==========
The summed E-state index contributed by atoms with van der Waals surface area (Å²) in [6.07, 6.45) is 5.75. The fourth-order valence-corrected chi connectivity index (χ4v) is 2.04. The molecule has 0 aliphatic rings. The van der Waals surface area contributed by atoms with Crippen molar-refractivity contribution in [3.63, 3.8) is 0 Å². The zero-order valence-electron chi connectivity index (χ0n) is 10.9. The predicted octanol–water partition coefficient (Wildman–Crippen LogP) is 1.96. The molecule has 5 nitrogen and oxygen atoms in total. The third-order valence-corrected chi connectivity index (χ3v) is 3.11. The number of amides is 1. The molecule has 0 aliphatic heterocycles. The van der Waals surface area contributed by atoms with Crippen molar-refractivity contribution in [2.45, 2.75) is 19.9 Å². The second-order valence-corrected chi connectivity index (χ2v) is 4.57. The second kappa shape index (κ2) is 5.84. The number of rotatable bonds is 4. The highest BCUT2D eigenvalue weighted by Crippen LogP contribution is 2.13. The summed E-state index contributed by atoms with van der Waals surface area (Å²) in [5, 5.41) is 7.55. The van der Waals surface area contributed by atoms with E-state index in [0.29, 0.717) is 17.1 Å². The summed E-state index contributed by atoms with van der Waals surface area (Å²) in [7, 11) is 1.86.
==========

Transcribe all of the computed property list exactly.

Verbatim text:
The summed E-state index contributed by atoms with van der Waals surface area (Å²) in [6.07, 6.45) is 5.75. The fourth-order valence-corrected chi connectivity index (χ4v) is 2.04. The molecule has 0 aliphatic rings. The van der Waals surface area contributed by atoms with Crippen molar-refractivity contribution in [3.63, 3.8) is 0 Å². The zero-order valence-electron chi connectivity index (χ0n) is 10.9. The predicted octanol–water partition coefficient (Wildman–Crippen LogP) is 1.96. The molecule has 5 nitrogen and oxygen atoms in total. The third-order valence-corrected chi connectivity index (χ3v) is 3.11. The number of amides is 1. The molecule has 0 aliphatic heterocycles. The van der Waals surface area contributed by atoms with Crippen molar-refractivity contribution in [2.45, 2.75) is 19.9 Å². The second-order valence-corrected chi connectivity index (χ2v) is 4.57. The second kappa shape index (κ2) is 5.84. The number of rotatable bonds is 4. The highest BCUT2D eigenvalue weighted by Crippen LogP contribution is 2.13. The summed E-state index contributed by atoms with van der Waals surface area (Å²) in [5, 5.41) is 7.55. The van der Waals surface area contributed by atoms with E-state index in [0.29, 0.717) is 17.1 Å². The summed E-state index contributed by atoms with van der Waals surface area (Å²) in [7, 11) is 1.86.